PostPosted: August 29th, 2018, 21:35 
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Joined: March 19th, 2011, 18:47
Posts: 45
Location: The Netherlands
I soldered the WP pins on both NAND chips to enable write protect so the controller couldn't wipe them even if it wanted to. I guess I'll just dump the NAND. It looks like it is using static XOR for storage, but I'll probably want to spend my time on something else and just outsource the dump processing.

Edit: thinking of another nice hack: how about getting an identical USB drive and swapping the controller (or both NANDs). Or I could upload a fresh firmware to the drive, see what that gets me. On the other hand: a lot of risky work and time which I might as well spend on something else.


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 Post subject: Re: USB3 Flash drive recovery (SMI + 2x NAND Flash chips)
PostPosted: August 30th, 2018, 0:05 
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Joined: December 4th, 2012, 1:35
Posts: 3161
Location: Adelaide, Australia
Yes, the time it would take to go through a few possibilities, and the increased risk may not be worth it inmost cases.

Granted, some like to work on a problem as a project, and I have seen some really interesting ones.

if you swapped, you would need to swap both controller and NANDs. in manufacture stage, the controller is setup with nands using the MP tools. Not sure how the XOR is actually set, I am guesing either in the controller mem itself, or firmware, but I have seen exact same controller numbers with different XOR, different data/SA areas (layouts), different ECC etc. The PCB would likely need to be exactly the same as well.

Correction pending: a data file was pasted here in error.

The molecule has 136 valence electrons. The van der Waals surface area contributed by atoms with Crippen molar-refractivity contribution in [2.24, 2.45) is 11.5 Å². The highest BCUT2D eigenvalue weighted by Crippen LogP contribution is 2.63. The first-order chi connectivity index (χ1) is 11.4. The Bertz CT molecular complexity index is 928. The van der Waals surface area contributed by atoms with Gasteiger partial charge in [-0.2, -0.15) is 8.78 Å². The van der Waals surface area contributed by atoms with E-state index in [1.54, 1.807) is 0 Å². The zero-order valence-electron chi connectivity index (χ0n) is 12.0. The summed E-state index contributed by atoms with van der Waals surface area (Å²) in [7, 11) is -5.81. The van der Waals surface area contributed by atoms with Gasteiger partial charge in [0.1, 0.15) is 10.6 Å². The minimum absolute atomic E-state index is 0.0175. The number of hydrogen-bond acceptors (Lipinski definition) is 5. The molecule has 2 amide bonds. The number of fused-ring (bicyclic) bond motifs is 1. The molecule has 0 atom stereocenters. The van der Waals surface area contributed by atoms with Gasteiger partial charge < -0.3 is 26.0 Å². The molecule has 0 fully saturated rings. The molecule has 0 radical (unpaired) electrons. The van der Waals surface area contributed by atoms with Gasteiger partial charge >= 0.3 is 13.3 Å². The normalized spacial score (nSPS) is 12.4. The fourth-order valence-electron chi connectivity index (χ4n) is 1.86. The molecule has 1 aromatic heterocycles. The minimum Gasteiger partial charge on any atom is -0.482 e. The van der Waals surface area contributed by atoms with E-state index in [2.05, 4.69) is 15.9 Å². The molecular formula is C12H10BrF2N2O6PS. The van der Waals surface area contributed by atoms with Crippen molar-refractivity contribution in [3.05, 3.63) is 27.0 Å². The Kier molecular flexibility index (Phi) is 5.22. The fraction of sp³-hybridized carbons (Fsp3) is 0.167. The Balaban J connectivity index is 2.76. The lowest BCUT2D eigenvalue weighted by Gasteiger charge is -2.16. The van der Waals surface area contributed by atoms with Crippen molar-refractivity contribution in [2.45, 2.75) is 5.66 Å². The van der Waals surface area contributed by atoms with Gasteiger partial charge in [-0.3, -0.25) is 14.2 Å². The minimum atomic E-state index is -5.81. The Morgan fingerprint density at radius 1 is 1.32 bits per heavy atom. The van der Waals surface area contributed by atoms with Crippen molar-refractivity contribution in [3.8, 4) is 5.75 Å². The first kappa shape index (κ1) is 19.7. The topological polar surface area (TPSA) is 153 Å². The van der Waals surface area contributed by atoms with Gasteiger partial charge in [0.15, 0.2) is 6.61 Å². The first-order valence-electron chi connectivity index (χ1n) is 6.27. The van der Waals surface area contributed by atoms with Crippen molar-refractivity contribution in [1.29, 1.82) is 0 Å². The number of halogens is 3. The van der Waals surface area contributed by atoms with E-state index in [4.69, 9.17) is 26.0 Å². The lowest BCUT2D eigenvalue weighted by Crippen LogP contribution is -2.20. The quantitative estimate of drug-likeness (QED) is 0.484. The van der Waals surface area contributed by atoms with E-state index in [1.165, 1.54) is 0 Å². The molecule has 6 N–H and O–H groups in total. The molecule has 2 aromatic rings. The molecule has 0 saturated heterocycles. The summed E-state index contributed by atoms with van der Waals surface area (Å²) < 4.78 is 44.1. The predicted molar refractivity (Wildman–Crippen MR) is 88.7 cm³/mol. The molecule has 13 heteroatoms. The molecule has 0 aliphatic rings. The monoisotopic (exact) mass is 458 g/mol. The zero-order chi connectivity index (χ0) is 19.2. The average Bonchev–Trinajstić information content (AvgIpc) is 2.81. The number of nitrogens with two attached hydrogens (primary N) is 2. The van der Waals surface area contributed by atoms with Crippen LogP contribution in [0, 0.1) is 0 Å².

These are WL chips, and also contain a bad column file, or software bad columns


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 Post subject: Re: USB3 Flash drive recovery (SMI + 2x NAND Flash chips)
PostPosted: August 30th, 2018, 5:35 
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Joined: March 19th, 2011, 18:47
Posts: 45
Location: The Netherlands
I did export the settings, configuration area (which appear to be different things) and bad sector data, and I even found the same firmware BIN, but I don't think I'm going to risk a bad controller-NAND match. The weird thing is that it's almost as if the controller can't talk to the NAND, but since it can ID them (which uses the same data lines AFAIK?) you'd think that can't be it. Or perhaps the firmware is faking it and just stores the flash ID and reports that back when queried.


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 Post subject: Re: USB3 Flash drive recovery (SMI + 2x NAND Flash chips)
PostPosted: August 30th, 2018, 13:14 
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Joined: November 29th, 2006, 10:08
Posts: 7187
Location: UK
Almost certainly the flash memory has degraded to such a level that the controller cannot correct the bit errors, hence being able to ID the NAND but not access it properly.

So no amount of soldering, replacing components or chip transplants will fix that.

You’ll need something like VNR, PC3000 Flash or Flash Extractor hardware and software or preferably all 3 to get a result on this type of device and failure. Even then, it won’t be easy.

Assuming you actually want the data, I’m 99% certain you are wasting your time tinkering with it, and possibly making things worse or even unrecoverable :-(

_________________
PC Image Data Recovery
www.pcimage.co.uk